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With the advent of more effective cancer treatments and the increasing likelihood of an earlier cancer diagnosis, patients with many forms of cancer can expect to be either cured of their disease or have their disease stabilized by maintenance therapy. Many forms of cancer should now be thought of as chronic and slowly progressive diseases. Regardless of whether the patient is in the active treatment stage, the chronic maintenance stage, or complete remission cardiovascular specialists are assuming a much greater role in the management of cancer patients. In the active treatment phase, the cardiovascular consultant should manage the acute and chronic cardiovascular complications of cancer therapy such as blood pressure fluctuations, acute coronary syndromes (ACS), congestive heart failure, thromboembolism, and pericardial effusion. Also in this phase, patients who are at high risk for cardiovascular complications during complex cancer surgery can be identified and cardiovascular complications managed in the perioperative period. In the chronic maintenance stage, cardiologists are frequently asked to diagnose potential cardiovascular complications of cancer therapy or manage other developing risk factors for vascular disease. With the development of specific targeted cancer therapy, such as antiangiogenesis therapy and vascular disrupting agents, new cardiovascular complications have emerged.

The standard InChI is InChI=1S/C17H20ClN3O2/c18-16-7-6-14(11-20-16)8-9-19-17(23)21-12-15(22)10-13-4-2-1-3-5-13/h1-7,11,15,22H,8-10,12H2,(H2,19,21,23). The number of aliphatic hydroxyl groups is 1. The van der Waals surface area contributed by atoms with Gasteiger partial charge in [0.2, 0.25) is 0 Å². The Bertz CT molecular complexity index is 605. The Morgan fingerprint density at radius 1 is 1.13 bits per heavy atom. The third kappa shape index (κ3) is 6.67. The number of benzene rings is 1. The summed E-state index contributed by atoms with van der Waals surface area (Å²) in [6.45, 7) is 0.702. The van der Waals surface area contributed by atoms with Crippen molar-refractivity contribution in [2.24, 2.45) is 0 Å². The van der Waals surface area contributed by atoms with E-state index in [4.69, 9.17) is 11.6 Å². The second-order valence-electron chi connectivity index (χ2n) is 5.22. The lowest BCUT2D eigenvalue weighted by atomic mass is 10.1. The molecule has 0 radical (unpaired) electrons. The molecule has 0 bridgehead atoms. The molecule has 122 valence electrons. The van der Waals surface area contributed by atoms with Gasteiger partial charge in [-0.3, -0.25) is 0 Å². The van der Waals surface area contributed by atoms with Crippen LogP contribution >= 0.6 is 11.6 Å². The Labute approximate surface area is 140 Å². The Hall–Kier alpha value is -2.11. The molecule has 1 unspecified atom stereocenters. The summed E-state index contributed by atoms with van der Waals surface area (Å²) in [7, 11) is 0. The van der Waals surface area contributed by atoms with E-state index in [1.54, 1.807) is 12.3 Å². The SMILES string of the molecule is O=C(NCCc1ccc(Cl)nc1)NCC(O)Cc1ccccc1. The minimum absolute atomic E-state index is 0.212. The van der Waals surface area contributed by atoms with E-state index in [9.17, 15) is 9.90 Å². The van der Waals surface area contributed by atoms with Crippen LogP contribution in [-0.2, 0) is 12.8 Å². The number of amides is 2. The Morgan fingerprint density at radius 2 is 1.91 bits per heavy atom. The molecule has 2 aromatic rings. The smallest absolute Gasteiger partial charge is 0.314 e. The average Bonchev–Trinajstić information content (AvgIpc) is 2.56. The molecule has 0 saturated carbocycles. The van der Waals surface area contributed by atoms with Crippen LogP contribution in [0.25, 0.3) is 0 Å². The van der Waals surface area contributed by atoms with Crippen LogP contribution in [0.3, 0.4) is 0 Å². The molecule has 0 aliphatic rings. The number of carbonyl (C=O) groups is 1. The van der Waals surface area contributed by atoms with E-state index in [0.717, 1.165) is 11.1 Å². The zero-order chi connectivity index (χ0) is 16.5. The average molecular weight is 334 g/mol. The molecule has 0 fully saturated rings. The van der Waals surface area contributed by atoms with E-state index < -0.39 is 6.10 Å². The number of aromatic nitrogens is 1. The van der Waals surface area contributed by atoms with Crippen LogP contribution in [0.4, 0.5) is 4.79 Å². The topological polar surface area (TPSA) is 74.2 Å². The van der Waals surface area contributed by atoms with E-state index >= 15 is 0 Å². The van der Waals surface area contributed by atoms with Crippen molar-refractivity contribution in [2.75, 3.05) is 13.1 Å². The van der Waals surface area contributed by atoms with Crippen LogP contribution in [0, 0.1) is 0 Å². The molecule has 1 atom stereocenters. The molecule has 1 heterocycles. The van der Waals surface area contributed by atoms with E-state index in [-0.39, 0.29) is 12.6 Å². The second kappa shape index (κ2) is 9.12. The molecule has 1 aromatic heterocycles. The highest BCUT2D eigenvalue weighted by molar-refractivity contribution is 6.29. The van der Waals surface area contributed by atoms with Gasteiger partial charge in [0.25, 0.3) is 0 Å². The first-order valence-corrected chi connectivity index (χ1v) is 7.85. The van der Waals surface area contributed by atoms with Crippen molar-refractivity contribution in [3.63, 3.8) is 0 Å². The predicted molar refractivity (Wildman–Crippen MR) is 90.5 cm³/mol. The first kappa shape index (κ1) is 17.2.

The incidence of patients diagnosed with both heart disease and cancer is rising, primarily because of the aging population and the length of time that cancer patients survive. Accordingly, cardiologists are increasingly involved in the care of patients with concomitant cardiovascular problems and cancer.


There are several considerations that do not pertain to the care of patients without cancer. A cardiovascular symptom that occurs during cancer treatment may be caused by the administered agent or agents, whether it is a result of an underlying cardiovascular condition or of a progressive malignancy. Frequently, a combination of chemotherapy agents is used, adding to the complexity in determining which drug is responsible for a particular cardiac problem; causal relationships between particular agents and a cardiovascular symptom may not yet be firmly established.


Cardiologists must make every effort to optimize the management of any underlying cardiovascular risk factor such as hypercholesterolemia or hypertension and minimize any thrombogenic condition. Cardiologists must also manage cardiovascular complications that arise acutely as the result of cancer treatment. Also, long-term follow-up of cancer patients with regard to evolving cardiac dysfunction is an important part of such surveillance. This chapter discusses the classic and emerging cardiovascular complications of cancer therapy and describes suggested patterns for managing cancer-related cardiac issues. For this chapter, the cardiotoxicities of chemotherapy and antibody-based therapy are grouped by symptom clusters: heart failure, ischemia, blood pressure changes, and dysrhythmia (Table 90–1). This organization allows for the development of useful guidelines when dealing with cancer patients who have cardiovascular symptoms.1-4

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Table 90–1. Cardiotoxicity of Chemotherapy and Antibody-Based Therapy

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